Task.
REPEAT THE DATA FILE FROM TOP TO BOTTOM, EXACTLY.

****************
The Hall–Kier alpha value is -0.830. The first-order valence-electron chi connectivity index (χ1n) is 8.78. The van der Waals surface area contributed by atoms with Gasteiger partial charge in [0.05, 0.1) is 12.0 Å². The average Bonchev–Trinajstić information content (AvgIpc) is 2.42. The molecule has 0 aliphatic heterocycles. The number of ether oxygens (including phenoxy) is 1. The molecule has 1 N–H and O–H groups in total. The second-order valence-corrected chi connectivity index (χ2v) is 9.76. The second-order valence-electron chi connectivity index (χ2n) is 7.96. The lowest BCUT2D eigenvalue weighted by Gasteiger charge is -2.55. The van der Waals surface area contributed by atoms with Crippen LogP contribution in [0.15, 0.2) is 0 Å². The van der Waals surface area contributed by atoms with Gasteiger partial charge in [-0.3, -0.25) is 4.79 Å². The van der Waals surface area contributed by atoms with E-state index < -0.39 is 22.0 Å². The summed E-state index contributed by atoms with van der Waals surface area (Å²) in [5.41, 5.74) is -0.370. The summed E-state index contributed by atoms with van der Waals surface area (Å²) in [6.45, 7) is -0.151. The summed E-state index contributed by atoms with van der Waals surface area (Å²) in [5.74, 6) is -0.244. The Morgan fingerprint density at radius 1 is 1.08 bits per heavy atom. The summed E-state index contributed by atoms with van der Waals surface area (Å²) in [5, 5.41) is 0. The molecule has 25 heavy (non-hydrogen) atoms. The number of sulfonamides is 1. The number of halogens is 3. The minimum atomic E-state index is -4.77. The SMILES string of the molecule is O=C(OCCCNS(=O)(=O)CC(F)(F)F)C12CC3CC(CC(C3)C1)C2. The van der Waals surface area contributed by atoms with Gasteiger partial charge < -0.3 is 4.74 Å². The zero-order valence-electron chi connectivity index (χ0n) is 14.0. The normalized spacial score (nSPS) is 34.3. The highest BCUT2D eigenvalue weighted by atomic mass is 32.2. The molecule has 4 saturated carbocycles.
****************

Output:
The Hall–Kier alpha value is -0.830. The first-order valence-electron chi connectivity index (χ1n) is 8.78. The van der Waals surface area contributed by atoms with Gasteiger partial charge in [0.05, 0.1) is 12.0 Å². The average Bonchev–Trinajstić information content (AvgIpc) is 2.42. The molecule has 0 aliphatic heterocycles. The number of ether oxygens (including phenoxy) is 1. The molecule has 1 N–H and O–H groups in total. The second-order valence-corrected chi connectivity index (χ2v) is 9.76. The second-order valence-electron chi connectivity index (χ2n) is 7.96. The lowest BCUT2D eigenvalue weighted by Gasteiger charge is -2.55. The van der Waals surface area contributed by atoms with Crippen LogP contribution in [0.15, 0.2) is 0 Å². The van der Waals surface area contributed by atoms with Gasteiger partial charge in [-0.3, -0.25) is 4.79 Å². The van der Waals surface area contributed by atoms with E-state index < -0.39 is 22.0 Å². The summed E-state index contributed by atoms with van der Waals surface area (Å²) in [5.41, 5.74) is -0.370. The summed E-state index contributed by atoms with van der Waals surface area (Å²) in [6.45, 7) is -0.151. The summed E-state index contributed by atoms with van der Waals surface area (Å²) in [5.74, 6) is -0.244. The Morgan fingerprint density at radius 1 is 1.08 bits per heavy atom. The summed E-state index contributed by atoms with van der Waals surface area (Å²) in [5, 5.41) is 0. The molecule has 25 heavy (non-hydrogen) atoms. The number of sulfonamides is 1. The number of halogens is 3. The minimum atomic E-state index is -4.77. The SMILES string of the molecule is O=C(OCCCNS(=O)(=O)CC(F)(F)F)C12CC3CC(CC(C3)C1)C2. The van der Waals surface area contributed by atoms with Gasteiger partial charge < -0.3 is 4.74 Å². The zero-order valence-electron chi connectivity index (χ0n) is 14.0. The normalized spacial score (nSPS) is 34.3. The highest BCUT2D eigenvalue weighted by atomic mass is 32.2. The molecule has 4 saturated carbocycles.